We had no idea of their condition as we had spent so much time trying to get help for my then husband since Xmas Eve when he first told us he had wanted to jump off the Gap. We had also been unable to visit them while my sister was there as she was being vicious about my putting in papers for Guardianship for my mother. The hospital social worker in July 2012 had put papers in for my father after his then life threatening stroke and I was advised to do the same by ACAT and others. I was actually talked through the process in 2012 by the ACAT nurse assigned to my parents.

We were already traumatised by events in Sydney, leaving behind both good and bad memories there and to see mum especially like that was, well there are no words. She recognised me though and started crying bless her. Within a few days I had taken them to their many doctors and met their State appointed Guardians. Also many many lovely carers. Karen and Helen especially were brilliant and now are much treasured friends.

We were all taken to Cessnock by my brother to see his family and look at a house we were offered by the Department of Housing there. C had received a text as we travelled north to Swansea about the house actually. It was not suitable as it had too many steps and was in the Ice Capitol of Cessnock but we had a wonderful day catching up with my nephews and nieces.

It also clarified for us that we could not be that far away from my parents. After that I did not have time to dwell on anything. Looking after two demented people in a three storey house was not easy but somehow we did it.

Good indeed can come out of bad. Sometimes it seems that one cannot go on. Life can change in an instant. Putting my red lipstick on, gritting my teeth and just getting on with things when it seems it is impossible is second nature to me. Now however I can smile and enjoy getting on with things.

Life is so calm and peaceful here by the lake. I have reconnected with so many friends and made new ones, deepened existing friendships and now have a wonderful man in my life that I both am in love with and love. He is my best friend, my writing mentor, my life teacher. And such an unexpected gift of pure joy. Life is constantly evolving and I am so thankful for the lessons I learned care of dementia.

To live in the moment. To cherish those I love and to take time to visit them and show them that love in action. To take time to share the joy with others, who knows what it might mean to them? We did not know what was going on all those years we visited my parents but know that they were loved and treasured by so many people up here. I would like to think that I am part of the community, that I can be of use to others. The way strangers were so good to me five years ago.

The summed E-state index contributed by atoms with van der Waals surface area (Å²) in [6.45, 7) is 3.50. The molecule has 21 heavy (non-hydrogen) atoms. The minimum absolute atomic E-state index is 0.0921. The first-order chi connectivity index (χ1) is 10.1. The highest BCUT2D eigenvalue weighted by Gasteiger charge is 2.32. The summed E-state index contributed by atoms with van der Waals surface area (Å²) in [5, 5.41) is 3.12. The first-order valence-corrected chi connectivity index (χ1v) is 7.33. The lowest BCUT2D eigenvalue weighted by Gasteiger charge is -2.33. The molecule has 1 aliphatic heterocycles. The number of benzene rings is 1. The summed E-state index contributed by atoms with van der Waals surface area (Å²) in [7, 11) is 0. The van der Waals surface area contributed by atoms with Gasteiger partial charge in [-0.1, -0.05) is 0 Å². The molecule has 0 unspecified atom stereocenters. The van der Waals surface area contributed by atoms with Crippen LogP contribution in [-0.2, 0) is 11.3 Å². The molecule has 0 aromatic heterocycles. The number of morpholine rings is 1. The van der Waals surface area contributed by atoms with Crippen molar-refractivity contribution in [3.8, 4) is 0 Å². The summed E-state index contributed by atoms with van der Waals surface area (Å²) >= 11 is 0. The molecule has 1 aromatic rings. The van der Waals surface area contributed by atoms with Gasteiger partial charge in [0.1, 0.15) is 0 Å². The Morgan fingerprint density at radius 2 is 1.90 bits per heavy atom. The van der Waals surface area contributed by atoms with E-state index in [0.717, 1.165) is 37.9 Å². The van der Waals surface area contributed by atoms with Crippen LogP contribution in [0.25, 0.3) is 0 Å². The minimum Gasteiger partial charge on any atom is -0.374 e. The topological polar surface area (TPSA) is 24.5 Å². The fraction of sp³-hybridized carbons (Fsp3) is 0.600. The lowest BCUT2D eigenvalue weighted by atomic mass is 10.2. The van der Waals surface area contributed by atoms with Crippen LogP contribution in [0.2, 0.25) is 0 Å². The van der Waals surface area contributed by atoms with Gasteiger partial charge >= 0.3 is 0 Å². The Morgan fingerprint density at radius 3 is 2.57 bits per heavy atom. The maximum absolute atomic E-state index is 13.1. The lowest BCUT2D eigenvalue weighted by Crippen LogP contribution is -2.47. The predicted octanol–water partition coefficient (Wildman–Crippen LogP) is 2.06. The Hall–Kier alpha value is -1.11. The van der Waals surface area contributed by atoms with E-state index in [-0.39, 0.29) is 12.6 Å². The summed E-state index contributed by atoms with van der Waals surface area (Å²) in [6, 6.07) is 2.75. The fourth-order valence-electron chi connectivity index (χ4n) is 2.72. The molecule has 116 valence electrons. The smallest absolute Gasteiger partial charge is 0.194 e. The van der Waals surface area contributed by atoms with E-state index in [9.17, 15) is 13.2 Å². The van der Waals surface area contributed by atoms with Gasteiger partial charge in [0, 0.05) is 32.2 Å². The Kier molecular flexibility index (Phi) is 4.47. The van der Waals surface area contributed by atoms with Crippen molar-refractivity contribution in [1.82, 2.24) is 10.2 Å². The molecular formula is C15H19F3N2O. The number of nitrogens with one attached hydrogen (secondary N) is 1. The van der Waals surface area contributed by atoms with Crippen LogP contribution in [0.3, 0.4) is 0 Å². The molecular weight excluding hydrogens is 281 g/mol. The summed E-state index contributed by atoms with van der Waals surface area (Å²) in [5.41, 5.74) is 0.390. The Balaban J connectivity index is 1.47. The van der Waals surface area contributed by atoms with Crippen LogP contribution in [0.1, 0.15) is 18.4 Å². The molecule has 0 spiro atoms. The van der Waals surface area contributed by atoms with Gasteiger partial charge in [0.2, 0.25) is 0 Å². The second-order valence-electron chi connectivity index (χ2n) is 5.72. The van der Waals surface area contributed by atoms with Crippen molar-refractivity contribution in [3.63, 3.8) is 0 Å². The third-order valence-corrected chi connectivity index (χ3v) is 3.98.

Much Loved and Safe

On This Day five years ago I had a really busy day in preparation for our move north. I decided to have my “After Suicide Attempt By Family Member Psychologist” session coffee beforehand so that I could get on with the many things I had yet to complete before our upcoming moving day.

Usually I sat in Westfield Bondi Junction food court with my face blotchy from crying through the whole session. I liked to try to get ahold of myself before getting the bus home. This time was the first time I did not cry through the whole session.  As a matter of fact I did not cry at all! I graduated, not in the usual way from a course but in that I completed all the things I needed to in my own mind.

I knew instinctively that we needed somewhere safe to stay, even temporarily, where we would be with people who loved us and knew us and wanted the best for us. Being in an unknown environment in the state my son and I were in would not help us heal, however we had to get away from the possibility of contact with D.

So straight after the session I boarded a bus to Maroubra to return the GPS monitoring device I had been given by Stay At Home Leaving Violence, an organisation that had supported us so freely and compassionately. J the Housing case worker was so happy to know where we were going however she counselled me against staying too long, she said I was in no state to be a carer, that I had to put myself first. She also reiterated her opinion that I would be very good at Advocacy work.

Five years later the Advocacy has become second nature, and about so much more than Domestic Violence. It is Dementia, Mesh, Ostomies and Women’s Surgical Issues. And I did stay longer, because though my need and my son’s need was great, my aged demented parent’s needs were so much greater. And one is gone now, and another in care, and both were, and are, much loved and safe.